While we didn’t have any volunteers this year, we were still committed to supporting visitor services in the park, especially Preventive Search and Rescue (PSAR). The park’s PSAR program is designed to help people avoid preventable accidents by reinforcing key safety messages, such as encouraging hikers to avoid swift water and slippery rocks.
Normally, a rotating crew of Conservancy volunteers supports PSAR throughout the busy season. This year, I and fellow Conservancy employees stepped in to staff the PSAR stations on the Mist Trail.
Our team worked with PSAR from July 4 through the end of September, a total of 70 days interrupted only by another park closure due to wildfire smoke and hazardous air quality. With a mixture of six staff members and three local volunteers, we interacted with more than 10,000 visitors and shared the “Hike Smart” safety messages (which include reminders to stay hydrated, yield to uphill hikers, and take breaks). Our PSAR work also included COVID-19 precautions: We wore face masks, regularly sanitized the water fountain by the Vernal Fall footbridge, and reminded people about the one-way guidance that was in place to help hikers stay a safe distance apart on the Mist Trail.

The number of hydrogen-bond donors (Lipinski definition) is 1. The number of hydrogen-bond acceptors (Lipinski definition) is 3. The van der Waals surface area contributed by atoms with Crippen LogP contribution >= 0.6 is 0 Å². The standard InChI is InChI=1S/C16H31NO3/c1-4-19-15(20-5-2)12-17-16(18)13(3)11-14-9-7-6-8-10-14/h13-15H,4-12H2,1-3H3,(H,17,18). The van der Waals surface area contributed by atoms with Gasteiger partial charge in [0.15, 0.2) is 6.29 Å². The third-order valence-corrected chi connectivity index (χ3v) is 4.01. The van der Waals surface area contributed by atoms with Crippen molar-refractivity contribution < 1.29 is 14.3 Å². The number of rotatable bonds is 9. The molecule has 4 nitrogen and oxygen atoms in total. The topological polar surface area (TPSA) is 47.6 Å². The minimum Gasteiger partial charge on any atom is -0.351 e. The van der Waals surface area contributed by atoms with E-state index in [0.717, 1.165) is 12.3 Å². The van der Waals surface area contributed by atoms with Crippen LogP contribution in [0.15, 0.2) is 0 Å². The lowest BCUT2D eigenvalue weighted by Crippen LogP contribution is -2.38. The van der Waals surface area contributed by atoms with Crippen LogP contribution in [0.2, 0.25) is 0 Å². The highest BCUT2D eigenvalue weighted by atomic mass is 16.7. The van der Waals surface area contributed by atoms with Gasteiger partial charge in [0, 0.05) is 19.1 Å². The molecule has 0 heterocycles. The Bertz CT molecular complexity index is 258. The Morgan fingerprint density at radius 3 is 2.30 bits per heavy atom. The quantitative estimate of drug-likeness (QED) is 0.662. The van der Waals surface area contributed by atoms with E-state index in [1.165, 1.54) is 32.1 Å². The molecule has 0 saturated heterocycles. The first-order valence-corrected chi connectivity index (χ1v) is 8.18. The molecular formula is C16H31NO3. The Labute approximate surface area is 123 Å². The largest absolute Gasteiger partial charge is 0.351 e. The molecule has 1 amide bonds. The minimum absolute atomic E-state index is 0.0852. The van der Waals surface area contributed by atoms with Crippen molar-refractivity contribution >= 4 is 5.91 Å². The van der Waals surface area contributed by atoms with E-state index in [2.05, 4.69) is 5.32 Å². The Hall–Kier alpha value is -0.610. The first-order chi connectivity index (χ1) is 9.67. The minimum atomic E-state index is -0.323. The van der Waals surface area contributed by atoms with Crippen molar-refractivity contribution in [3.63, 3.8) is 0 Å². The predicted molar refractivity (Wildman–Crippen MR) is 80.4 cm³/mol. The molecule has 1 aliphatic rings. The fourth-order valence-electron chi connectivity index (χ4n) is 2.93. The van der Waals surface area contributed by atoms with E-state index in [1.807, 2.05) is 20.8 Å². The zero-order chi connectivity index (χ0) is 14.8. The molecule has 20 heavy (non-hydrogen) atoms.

Most of the visitors didn’t realize that many of the trail attendants from whom they were getting safety messages and trip planning suggestions were people with decades of professional Yosemite experience, including some of our most seasoned interpretive naturalists!
Even though we weren’t able to welcome our usual hundreds of volunteers to Yosemite this year, I was blown away by their outpouring of understanding, support and clear passion for the park. It was inspirational to hear from so many of the people who had applied to donate their time, to see the level of commitment they have for Yosemite, and to be reminded of the close connections many of our longtime volunteers have made with one another over the years. I have no doubt that dedication will help propel us into a successful 2021!
While we don’t know for certain what the pandemic situation and regulations will be next year, we are confident that we’ve learned enough over the past many months to operate a safe, effective volunteer program in 2021. Stay tuned for details and logistics as our plans take shape, and please feel free to send inquiries and suggestions related to our volunteer programs to [email protected].
Are you interested in donating some time and energy to help the park? Keep an eye on our volunteers page for updates about the 2021 season!
Above: The Mist Trail steps. Much of Yosemite’s Preventive Search and Rescue efforts focus on keeping hikers safe as they head to and from Vernal Fall, Nevada Fall and Half Dome. In recent years, Yosemite Conservancy volunteers have played a core role in supporting PSAR outreach; this summer, with volunteer programs canceled due to COVID-19, Conservancy staff stepped in to help out. (Photo: Kylie Chappell.)